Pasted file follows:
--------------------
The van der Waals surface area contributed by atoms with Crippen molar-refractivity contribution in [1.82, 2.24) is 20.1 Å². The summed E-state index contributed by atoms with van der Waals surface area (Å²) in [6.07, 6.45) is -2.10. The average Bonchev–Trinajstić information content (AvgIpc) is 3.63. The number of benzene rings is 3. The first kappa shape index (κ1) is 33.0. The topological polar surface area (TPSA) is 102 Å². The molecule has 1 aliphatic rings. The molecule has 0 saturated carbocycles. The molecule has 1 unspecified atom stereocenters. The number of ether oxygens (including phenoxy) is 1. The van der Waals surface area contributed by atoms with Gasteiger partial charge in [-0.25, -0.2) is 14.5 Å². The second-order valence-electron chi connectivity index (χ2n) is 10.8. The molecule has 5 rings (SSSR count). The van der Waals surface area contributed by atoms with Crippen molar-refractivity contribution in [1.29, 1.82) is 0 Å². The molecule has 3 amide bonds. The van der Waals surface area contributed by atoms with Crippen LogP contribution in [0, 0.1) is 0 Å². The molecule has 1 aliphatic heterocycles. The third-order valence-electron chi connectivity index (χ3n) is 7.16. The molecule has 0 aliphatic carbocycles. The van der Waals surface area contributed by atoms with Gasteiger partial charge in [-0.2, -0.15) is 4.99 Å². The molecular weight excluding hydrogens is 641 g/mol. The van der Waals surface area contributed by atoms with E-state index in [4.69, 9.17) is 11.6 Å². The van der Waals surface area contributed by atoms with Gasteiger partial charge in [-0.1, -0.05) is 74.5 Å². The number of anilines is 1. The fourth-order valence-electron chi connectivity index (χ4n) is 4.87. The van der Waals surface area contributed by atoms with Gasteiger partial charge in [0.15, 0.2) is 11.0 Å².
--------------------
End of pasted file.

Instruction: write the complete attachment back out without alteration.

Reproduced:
The van der Waals surface area contributed by atoms with Crippen molar-refractivity contribution in [1.82, 2.24) is 20.1 Å². The summed E-state index contributed by atoms with van der Waals surface area (Å²) in [6.07, 6.45) is -2.10. The average Bonchev–Trinajstić information content (AvgIpc) is 3.63. The number of benzene rings is 3. The first kappa shape index (κ1) is 33.0. The topological polar surface area (TPSA) is 102 Å². The molecule has 1 aliphatic rings. The molecule has 0 saturated carbocycles. The molecule has 1 unspecified atom stereocenters. The number of ether oxygens (including phenoxy) is 1. The van der Waals surface area contributed by atoms with Gasteiger partial charge in [-0.25, -0.2) is 14.5 Å². The second-order valence-electron chi connectivity index (χ2n) is 10.8. The molecule has 5 rings (SSSR count). The van der Waals surface area contributed by atoms with Crippen molar-refractivity contribution in [1.29, 1.82) is 0 Å². The molecule has 3 amide bonds. The van der Waals surface area contributed by atoms with Crippen LogP contribution in [0, 0.1) is 0 Å². The molecule has 1 aliphatic heterocycles. The third-order valence-electron chi connectivity index (χ3n) is 7.16. The molecule has 0 aliphatic carbocycles. The van der Waals surface area contributed by atoms with Gasteiger partial charge in [-0.2, -0.15) is 4.99 Å². The molecular weight excluding hydrogens is 641 g/mol. The van der Waals surface area contributed by atoms with E-state index in [4.69, 9.17) is 11.6 Å². The van der Waals surface area contributed by atoms with Gasteiger partial charge in [-0.1, -0.05) is 74.5 Å². The number of anilines is 1. The fourth-order valence-electron chi connectivity index (χ4n) is 4.87. The van der Waals surface area contributed by atoms with Gasteiger partial charge in [0.15, 0.2) is 11.0 Å².